“The first forty years of life give us the text; the next thirty supply the commentary on it.”
– Arthur Schopenhauer
I am by myself but not alone. They are near me, always.
It’s another strikingly beautiful California morning and I have six hours before my flight home. Before returning, I want to say goodbye to the Pacific Ocean. Yes, I talk to water. I speak to the spirit within the forms of trees, plants, animals, and rocks. What is seen is made from things not visible. What is not visible can be addressed and, if I listen, can advise. It’s not an anthropomorphic tendency but a belief that I am truly connected to everything and that everything has a spirit. I sometimes fail to notice, not because there is no spirit, but because my vision is clouded.
The ocean has always been a special place for me and the Pacific coast is where I spent some wonderful days with my lovely daughter, Megan. Although born in New Jersey, there was always a touch of the California girl in her. As I drive toward the coast, I stop at Malibu State Creek Park for what was planned to be a brief rest stop. There’s a $3.00 entry fee, a bargain. I park the car, hit the restroom, and then, noticing the signs for the trailhead, I decide to hike around Stokes Canyon. Not always, but often enough, the spontaneity of such decisions yields positive outcomes.
I’m not in my hiking gear but the day is pleasant enough and I am drawn to the rugged terrain. Two groups of children, on what appears to be an elementary school field trip, are at the trailhead so I decide to go the opposite direction so as to stay away from the crowd and the noise.
The trail is well maintained and I walk past fallen trees, cut up and moved off the trail, and through a camping area where a few tents are pitched. The fauna is captivating and I am frequently tempted to stop and take a photo. But I realize that if I succumb to the urge, I will secure a pretty picture but surely lose a momentary pleasure that cannot be recovered. I remind myself that I am here to experience the trail, not document it. I put my phone back in my pocket and walk on.
After about an hour or so, I am back at the parking lot and thirsty. There’s a vending machine encased in a welded steel frame to prevent theft, which strikes me as odd in such a remote area. I put cash in, but it’s out of water so I settle for a Dr. Pepper. I return to the car and retrieve the tandoori curry chicken nuggets that I purchased at the Erewhon Market yesterday (such a California market) and sit down at a picnic table in the shade of a rugged arbor. A few other people are getting ready to head out on the trail. Some appear to be day hikers but others have Blue Water climbing ropes and helmets which suggests they are serious climbers.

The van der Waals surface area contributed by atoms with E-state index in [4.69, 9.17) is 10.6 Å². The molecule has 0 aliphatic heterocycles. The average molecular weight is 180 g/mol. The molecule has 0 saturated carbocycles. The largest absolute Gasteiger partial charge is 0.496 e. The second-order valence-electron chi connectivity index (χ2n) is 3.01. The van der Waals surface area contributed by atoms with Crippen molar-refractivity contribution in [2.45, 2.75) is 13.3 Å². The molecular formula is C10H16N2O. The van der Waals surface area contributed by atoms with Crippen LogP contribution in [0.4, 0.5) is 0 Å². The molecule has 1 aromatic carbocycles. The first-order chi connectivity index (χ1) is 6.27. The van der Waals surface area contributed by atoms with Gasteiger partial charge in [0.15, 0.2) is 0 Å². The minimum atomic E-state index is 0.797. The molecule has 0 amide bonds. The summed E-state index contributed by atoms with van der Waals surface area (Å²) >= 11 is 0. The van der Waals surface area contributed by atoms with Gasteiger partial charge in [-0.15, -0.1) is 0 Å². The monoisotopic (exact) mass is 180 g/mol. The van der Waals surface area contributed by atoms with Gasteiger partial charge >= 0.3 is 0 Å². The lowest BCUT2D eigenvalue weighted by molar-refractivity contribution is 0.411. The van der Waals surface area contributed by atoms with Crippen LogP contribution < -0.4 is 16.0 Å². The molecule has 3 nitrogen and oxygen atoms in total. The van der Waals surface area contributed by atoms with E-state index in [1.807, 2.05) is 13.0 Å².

The picnic spot provides a moment for reflection, a time to revisit the experiences and emotions of the past few days. I recall the dinner I enjoyed an evening ago with my dear friend, Kathryn. Chatting for almost two hours, we shared our angst and joys of living alone. I remarked how I sometimes wonder if I am becoming a weirdo recluse because I choose to live alone. Kathryn assures me I am not that weird, always a comforting thought. As I sit quietly at the table, the discussion echoes in my head and a smile comes to my face. Then the entire recent California wedding experience of my friends, Ashley and Michael, fills my head and I am brought almost to tears remembering the father/daughter dance with Ashley. In our heads and hearts, I suspect that she was dancing with her late father and I was dancing with my late daughter. It’s a beautiful moment.
I also recall doing my best disco steps to Donna Summer’s “Bad Girl,” and a delightful conversation with Ryan, who officiated the ceremony. As I continue to sit, the memories come and go and finally I am quiet and still. A breeze is gently blowing and although there’s a touch of melancholy, I feel content. Then a sadness begins to set in. Feelings of nostalgia and a yearning for something/someplace else arise and I want to be anywhere but here and now.